Residents of Chicago’s Hyde Park have an average life expectancy of 82.3 years.
But their neighbors in the adjacent Washington Park neighborhood have a life expectancy of only 68.9 years.
The causes of such differences–and what can be done to remedy them–are at the core of an emerging trend in public health known as health equity. As summarized by the Centers for Disease Control, “Health equity is achieved when every person has the opportunity to attain his or her full health potential and no one is disadvantaged from achieving this potential because of social position or other socially determined circumstances.”
Issues Contributing to Health Disparities
Life expectancy is greatly diminished by chronic diseases, which the CDC says are experienced in greater numbers by:
- People of color
- People with disabilities
- People living in rural communities
- Older adults
- People with mental or substance use disorders
- People with less than a high school education
- People with lower incomes
- People who identify as lesbian, gay, bisexual, or transgender
Chronic diseases that lead to illness, disability, and death include heart disease, cancer, and diabetes, among others. Factors contributing to high rates of disease are complex, but some can be traced to behavioral factors such as diet, tobacco use, and engagement in physical activity, as well as access to medical services.
The Public Health Role
While solutions require widespread understanding and assistance from an assortment of professionals and organizations, public health leaders can be instrumental in improving health equities in the communities they serve.
The CDC notes that some of the greatest advances in public health, such as water fluoridation and motor vehicle safety, came from the passage of laws and regulations championed by health advocates.
Public health leaders are on the front lines engaging communities, identifying needs, conducting analyses, and developing partnerships with diverse coalitions to affect change.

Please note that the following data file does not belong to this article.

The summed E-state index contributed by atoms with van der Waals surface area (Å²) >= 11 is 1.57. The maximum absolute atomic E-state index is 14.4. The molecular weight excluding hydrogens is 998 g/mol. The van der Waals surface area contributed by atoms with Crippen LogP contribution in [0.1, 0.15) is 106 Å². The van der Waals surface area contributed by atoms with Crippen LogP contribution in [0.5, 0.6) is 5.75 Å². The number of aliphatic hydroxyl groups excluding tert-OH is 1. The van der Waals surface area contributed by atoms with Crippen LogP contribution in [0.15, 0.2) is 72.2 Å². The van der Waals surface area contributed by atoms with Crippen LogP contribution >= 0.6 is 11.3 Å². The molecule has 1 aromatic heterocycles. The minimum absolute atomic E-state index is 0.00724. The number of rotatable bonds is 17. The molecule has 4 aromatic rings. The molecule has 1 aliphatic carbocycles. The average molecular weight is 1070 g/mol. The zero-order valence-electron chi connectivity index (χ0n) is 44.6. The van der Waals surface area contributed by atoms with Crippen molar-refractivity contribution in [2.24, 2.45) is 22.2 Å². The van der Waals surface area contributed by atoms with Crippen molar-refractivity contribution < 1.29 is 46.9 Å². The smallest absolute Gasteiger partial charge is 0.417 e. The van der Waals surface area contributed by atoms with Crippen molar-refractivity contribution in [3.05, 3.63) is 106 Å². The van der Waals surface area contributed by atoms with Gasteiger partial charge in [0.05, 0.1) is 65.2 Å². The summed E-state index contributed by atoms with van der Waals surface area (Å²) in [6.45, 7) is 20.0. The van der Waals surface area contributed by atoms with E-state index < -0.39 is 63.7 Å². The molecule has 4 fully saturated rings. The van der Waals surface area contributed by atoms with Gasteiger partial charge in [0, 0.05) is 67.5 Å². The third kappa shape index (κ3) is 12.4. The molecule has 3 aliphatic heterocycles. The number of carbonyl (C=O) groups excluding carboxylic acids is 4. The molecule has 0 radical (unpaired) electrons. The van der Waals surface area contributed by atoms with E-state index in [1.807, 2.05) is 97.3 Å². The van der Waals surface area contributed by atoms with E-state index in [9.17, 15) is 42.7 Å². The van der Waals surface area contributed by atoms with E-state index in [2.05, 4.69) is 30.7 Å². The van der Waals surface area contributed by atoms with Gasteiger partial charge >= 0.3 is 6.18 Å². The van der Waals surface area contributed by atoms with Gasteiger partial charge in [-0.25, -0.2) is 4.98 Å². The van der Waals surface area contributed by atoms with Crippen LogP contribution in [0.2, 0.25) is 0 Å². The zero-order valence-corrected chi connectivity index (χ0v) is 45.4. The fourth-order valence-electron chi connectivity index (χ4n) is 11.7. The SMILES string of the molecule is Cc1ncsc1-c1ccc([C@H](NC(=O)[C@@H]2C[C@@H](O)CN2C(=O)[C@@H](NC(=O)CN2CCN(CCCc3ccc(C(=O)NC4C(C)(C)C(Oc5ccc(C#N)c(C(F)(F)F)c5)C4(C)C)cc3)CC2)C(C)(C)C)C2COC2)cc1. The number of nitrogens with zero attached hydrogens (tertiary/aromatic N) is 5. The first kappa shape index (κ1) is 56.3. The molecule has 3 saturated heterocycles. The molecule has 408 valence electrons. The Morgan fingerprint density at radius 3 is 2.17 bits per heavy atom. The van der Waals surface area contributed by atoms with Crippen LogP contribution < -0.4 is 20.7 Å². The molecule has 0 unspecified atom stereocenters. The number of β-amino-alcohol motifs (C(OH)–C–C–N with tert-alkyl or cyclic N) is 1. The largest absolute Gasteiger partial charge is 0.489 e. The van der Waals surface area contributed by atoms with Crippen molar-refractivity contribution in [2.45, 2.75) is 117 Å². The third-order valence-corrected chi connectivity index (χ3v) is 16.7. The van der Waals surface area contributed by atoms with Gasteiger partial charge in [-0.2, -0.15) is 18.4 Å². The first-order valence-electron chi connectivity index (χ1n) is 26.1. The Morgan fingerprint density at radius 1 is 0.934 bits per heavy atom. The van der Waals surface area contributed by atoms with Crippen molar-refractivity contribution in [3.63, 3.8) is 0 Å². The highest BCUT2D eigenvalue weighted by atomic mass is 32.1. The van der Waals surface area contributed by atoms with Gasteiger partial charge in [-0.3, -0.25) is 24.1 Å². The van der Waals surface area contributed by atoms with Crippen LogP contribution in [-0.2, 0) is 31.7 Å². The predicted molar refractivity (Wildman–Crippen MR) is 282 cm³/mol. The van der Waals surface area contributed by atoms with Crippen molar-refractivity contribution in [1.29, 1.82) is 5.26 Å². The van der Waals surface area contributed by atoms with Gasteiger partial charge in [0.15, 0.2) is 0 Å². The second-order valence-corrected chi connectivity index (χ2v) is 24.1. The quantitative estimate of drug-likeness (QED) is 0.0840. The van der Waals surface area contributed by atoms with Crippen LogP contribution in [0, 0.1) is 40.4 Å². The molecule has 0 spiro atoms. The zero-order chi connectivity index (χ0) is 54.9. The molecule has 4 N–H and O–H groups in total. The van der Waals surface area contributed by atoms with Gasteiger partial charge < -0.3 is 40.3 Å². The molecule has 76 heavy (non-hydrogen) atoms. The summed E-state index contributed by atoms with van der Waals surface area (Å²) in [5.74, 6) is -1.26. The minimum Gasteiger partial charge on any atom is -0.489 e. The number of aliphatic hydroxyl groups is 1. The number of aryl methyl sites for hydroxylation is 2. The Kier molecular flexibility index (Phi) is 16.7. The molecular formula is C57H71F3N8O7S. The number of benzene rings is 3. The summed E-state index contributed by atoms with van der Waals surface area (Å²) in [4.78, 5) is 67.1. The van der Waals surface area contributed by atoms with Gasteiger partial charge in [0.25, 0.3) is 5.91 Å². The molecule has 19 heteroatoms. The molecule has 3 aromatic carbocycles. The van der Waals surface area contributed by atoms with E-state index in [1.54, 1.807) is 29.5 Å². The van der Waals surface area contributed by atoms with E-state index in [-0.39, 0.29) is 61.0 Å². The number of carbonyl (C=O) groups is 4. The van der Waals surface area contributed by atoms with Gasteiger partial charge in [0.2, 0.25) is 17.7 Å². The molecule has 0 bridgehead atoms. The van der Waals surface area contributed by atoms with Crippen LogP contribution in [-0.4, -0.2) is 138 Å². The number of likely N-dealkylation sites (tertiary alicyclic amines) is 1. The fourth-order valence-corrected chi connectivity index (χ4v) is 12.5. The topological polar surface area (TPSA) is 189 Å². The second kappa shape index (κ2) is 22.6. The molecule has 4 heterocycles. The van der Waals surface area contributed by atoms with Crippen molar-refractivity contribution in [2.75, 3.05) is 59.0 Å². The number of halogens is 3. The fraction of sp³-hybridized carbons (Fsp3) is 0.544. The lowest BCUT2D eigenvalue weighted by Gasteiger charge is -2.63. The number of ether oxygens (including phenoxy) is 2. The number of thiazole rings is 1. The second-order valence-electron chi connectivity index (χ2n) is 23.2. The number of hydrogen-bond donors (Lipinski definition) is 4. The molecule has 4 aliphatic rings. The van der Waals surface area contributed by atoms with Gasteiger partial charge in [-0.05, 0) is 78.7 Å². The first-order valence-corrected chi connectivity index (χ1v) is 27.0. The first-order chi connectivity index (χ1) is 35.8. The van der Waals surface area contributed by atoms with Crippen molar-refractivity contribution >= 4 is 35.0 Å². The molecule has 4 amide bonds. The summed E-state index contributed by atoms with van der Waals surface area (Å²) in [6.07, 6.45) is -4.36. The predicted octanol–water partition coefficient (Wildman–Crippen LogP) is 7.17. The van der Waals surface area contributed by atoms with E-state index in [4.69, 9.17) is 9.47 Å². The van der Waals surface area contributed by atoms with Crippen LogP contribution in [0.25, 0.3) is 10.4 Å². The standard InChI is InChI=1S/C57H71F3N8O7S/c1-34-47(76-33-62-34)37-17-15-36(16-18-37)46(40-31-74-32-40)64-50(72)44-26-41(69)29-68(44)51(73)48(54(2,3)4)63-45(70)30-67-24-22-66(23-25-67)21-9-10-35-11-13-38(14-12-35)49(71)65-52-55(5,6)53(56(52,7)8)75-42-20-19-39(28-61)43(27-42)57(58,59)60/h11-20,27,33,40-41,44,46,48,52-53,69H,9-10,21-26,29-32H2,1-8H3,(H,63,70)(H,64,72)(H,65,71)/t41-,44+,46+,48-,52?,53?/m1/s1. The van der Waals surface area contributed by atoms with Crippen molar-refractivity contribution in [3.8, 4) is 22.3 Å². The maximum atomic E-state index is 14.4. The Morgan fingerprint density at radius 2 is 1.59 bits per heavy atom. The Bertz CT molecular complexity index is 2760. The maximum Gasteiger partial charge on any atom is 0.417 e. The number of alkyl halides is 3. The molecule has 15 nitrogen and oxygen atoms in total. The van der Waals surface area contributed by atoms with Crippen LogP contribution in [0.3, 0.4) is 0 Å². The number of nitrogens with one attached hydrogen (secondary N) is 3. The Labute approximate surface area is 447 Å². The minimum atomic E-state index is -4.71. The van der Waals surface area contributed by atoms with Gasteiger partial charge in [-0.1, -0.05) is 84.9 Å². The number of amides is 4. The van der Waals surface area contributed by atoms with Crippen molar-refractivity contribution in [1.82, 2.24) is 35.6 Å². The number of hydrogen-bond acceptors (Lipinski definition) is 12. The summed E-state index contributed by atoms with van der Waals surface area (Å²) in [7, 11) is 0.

Three main areas of influence of public health officials are:
- Policy improvements. For example, a voluntary school wellness policy aimed at ensuring food and drink options meet certain standards.
- Systems improvements. For example, tobacco screening and referral protocols in a hospital system.
- Environmental improvements. For example, changes to a street infrastructure that enhances connectivity and promotes physical activity.
Each area requires a carefully planned approach. But there are many examples of successful programs that have improved the health of targeted populations.
Fighting Obesity in North Minneapolis
As an example, the Minneapolis Health Department (MHD) developed strategies to address obesity issues in North Minneapolis. Among its actions, the MHD:
- Placed bike share kiosks next to parks, encouraging families to ride the bikes to parks and engage in physical activity there.
- Implemented Safe Routes to School to encourage students to walk or bike to schools.
- Used targeted media, advertising, and outreach to make residents aware of the biking and walking resources.
- Provided resources and funding to encourage residents to buy fresh fruits and vegetables, including produce available at a local farmers’ market.
An Exciting Time for Public Health
While the challenges are daunting, the opportunities to improve lives through health equity efforts are tremendous. Trained individuals with an in-depth understanding of public health matters have a chance to dramatically improve the lives of thousands of people.
For a deeper understanding of the issue, download the full Health Equity Guide.
Capella University prepares students interested in health equity and general public health issues through its online public health programs: